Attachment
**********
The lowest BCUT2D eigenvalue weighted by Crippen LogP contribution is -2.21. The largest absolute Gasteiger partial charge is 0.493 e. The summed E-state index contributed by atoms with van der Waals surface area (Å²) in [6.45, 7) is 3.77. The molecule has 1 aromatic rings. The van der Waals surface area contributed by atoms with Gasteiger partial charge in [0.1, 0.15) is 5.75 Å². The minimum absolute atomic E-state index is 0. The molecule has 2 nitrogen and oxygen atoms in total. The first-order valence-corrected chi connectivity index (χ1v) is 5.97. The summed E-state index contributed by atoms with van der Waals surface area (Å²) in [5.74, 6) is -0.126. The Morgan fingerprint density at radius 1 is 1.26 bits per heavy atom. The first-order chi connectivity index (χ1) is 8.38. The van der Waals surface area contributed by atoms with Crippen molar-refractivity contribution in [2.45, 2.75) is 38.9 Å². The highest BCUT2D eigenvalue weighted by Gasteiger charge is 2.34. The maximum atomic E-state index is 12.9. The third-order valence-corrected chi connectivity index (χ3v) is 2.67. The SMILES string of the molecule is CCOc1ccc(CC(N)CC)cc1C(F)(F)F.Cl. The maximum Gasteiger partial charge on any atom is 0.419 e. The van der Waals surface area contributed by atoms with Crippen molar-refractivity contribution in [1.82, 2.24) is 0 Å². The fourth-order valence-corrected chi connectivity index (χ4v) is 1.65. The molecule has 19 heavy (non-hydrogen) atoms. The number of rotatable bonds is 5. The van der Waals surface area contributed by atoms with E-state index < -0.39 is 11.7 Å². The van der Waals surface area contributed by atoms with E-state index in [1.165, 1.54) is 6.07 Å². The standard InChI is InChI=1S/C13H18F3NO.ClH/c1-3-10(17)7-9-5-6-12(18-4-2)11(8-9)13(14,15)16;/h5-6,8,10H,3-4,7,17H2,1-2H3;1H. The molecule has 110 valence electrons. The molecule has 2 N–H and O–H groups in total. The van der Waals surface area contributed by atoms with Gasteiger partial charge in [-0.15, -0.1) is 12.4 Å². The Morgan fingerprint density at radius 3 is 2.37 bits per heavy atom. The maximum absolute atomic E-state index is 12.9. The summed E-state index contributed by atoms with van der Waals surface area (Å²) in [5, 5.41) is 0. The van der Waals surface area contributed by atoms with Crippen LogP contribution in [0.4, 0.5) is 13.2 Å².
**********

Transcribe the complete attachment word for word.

The lowest BCUT2D eigenvalue weighted by Crippen LogP contribution is -2.21. The largest absolute Gasteiger partial charge is 0.493 e. The summed E-state index contributed by atoms with van der Waals surface area (Å²) in [6.45, 7) is 3.77. The molecule has 1 aromatic rings. The van der Waals surface area contributed by atoms with Gasteiger partial charge in [0.1, 0.15) is 5.75 Å². The minimum absolute atomic E-state index is 0. The molecule has 2 nitrogen and oxygen atoms in total. The first-order valence-corrected chi connectivity index (χ1v) is 5.97. The summed E-state index contributed by atoms with van der Waals surface area (Å²) in [5.74, 6) is -0.126. The Morgan fingerprint density at radius 1 is 1.26 bits per heavy atom. The first-order chi connectivity index (χ1) is 8.38. The van der Waals surface area contributed by atoms with Crippen molar-refractivity contribution in [2.45, 2.75) is 38.9 Å². The highest BCUT2D eigenvalue weighted by Gasteiger charge is 2.34. The maximum atomic E-state index is 12.9. The third-order valence-corrected chi connectivity index (χ3v) is 2.67. The SMILES string of the molecule is CCOc1ccc(CC(N)CC)cc1C(F)(F)F.Cl. The maximum Gasteiger partial charge on any atom is 0.419 e. The van der Waals surface area contributed by atoms with Crippen molar-refractivity contribution in [1.82, 2.24) is 0 Å². The fourth-order valence-corrected chi connectivity index (χ4v) is 1.65. The molecule has 19 heavy (non-hydrogen) atoms. The number of rotatable bonds is 5. The van der Waals surface area contributed by atoms with E-state index < -0.39 is 11.7 Å². The van der Waals surface area contributed by atoms with E-state index in [1.165, 1.54) is 6.07 Å². The standard InChI is InChI=1S/C13H18F3NO.ClH/c1-3-10(17)7-9-5-6-12(18-4-2)11(8-9)13(14,15)16;/h5-6,8,10H,3-4,7,17H2,1-2H3;1H. The molecule has 110 valence electrons. The molecule has 2 N–H and O–H groups in total. The van der Waals surface area contributed by atoms with Gasteiger partial charge in [-0.15, -0.1) is 12.4 Å². The Morgan fingerprint density at radius 3 is 2.37 bits per heavy atom. The maximum absolute atomic E-state index is 12.9. The summed E-state index contributed by atoms with van der Waals surface area (Å²) in [5, 5.41) is 0. The van der Waals surface area contributed by atoms with Crippen LogP contribution in [0.4, 0.5) is 13.2 Å².